In fact, we actually shot four different versions of the eulogy, which are flighted on different channels. The ending is always the same, but on the National Geographic channel, for example, the talk is more about pursuing adventures abroad. On sporting channels, our guy talks about the departed as a big wave surfer. We really wanted the ad to reward repeat viewings.
"As we were working through the problem in the studio, someone asked the question: 'who cares what car the Dalai Lama drives?' That really was an ‘aha’ moment."
Quite often things change from the original idea to the final execution. Did you have any serendipitous moments along the way?
We had many ‘serendipitous’ moments in pre-production where we thought we’d found a way to short-cut the story. But with this ad, the short-cuts usually proved to be culs-de-sac. The narrative is actually quite complicated, and requires the viewer to buy into two filmic conceits almost immediately: one, that the departed is at his own funeral, and two, that he gets to relive his life until he’s satisfied with the result. I’m usually open to serendipity, but here our job (client, director, agency) was to keep ourselves on track, and not deviate from the original idea.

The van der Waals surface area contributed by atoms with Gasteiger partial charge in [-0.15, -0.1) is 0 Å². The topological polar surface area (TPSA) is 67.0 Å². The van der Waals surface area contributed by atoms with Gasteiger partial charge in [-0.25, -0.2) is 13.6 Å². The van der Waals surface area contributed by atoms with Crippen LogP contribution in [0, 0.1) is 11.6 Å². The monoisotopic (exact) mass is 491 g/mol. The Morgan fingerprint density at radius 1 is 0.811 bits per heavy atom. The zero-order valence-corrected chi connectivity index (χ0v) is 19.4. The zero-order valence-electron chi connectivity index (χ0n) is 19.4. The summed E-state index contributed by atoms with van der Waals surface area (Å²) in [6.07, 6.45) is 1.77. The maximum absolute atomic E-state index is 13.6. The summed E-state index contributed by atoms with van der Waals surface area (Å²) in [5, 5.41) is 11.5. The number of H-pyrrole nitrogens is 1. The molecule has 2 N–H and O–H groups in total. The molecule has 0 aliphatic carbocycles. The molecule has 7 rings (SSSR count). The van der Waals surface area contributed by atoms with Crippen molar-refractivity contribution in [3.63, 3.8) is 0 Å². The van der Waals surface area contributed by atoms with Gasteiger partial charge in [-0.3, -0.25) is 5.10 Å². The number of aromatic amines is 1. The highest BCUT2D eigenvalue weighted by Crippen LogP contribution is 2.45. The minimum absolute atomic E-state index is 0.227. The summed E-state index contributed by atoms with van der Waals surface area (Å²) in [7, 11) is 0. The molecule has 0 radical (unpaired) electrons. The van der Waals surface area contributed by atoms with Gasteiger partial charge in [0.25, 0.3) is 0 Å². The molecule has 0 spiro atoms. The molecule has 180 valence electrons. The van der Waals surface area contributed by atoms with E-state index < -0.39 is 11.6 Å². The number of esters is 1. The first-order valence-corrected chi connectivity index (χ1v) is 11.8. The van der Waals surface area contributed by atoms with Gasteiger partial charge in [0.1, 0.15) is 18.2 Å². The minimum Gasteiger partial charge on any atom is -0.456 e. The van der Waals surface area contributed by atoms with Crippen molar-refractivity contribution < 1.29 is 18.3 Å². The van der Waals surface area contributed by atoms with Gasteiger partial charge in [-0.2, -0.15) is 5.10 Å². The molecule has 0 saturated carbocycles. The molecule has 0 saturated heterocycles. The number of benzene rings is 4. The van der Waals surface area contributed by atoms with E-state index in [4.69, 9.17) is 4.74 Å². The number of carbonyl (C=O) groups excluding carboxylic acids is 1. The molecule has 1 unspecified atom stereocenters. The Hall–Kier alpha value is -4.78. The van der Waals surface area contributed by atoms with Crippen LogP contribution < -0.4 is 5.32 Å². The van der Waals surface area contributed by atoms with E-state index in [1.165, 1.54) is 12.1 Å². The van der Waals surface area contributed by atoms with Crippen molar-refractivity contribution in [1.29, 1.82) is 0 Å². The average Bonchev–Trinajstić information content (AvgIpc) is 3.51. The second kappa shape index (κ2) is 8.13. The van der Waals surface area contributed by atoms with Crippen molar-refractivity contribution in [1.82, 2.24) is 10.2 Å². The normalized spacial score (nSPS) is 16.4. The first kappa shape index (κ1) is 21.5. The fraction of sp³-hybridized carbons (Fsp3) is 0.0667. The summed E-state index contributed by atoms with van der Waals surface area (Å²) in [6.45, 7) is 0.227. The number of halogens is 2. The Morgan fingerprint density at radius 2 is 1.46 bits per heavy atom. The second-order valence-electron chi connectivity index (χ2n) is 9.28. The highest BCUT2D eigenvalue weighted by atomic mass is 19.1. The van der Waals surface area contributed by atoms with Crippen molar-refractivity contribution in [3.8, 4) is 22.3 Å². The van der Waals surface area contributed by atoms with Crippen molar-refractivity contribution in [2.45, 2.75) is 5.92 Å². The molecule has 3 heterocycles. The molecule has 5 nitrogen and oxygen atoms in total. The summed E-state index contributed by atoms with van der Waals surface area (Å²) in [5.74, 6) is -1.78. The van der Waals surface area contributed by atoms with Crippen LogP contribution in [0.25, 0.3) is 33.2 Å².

That said, on shoot day, we still didn’t have a definitive ending. I thought we should end on the hero smiling incongruously amid grieving relatives. The director, Dean Blumberg, believed he should rather ‘depart’ and not be there anymore. We tried it both ways, and I’m glad we went with Dean’s suggestion.
Casting is a big part of this spot. How hard was it to find the “right” gentlemen?
I must tread carefully here. Casting is especially important in South Africa, full stop. We have eleven official languages and a painful racial history. You have to be mindful of avoiding stereotypes to create a believable set of characters.
Our film industry is also comparatively small, so many good local actors were already being used by competing financial services brands. An additional challenge: as a country, we traditionally shy away from serious performance-based scripts. We’re more comfortable with funny, gurning, stagey stuff – and it shows in the auditions.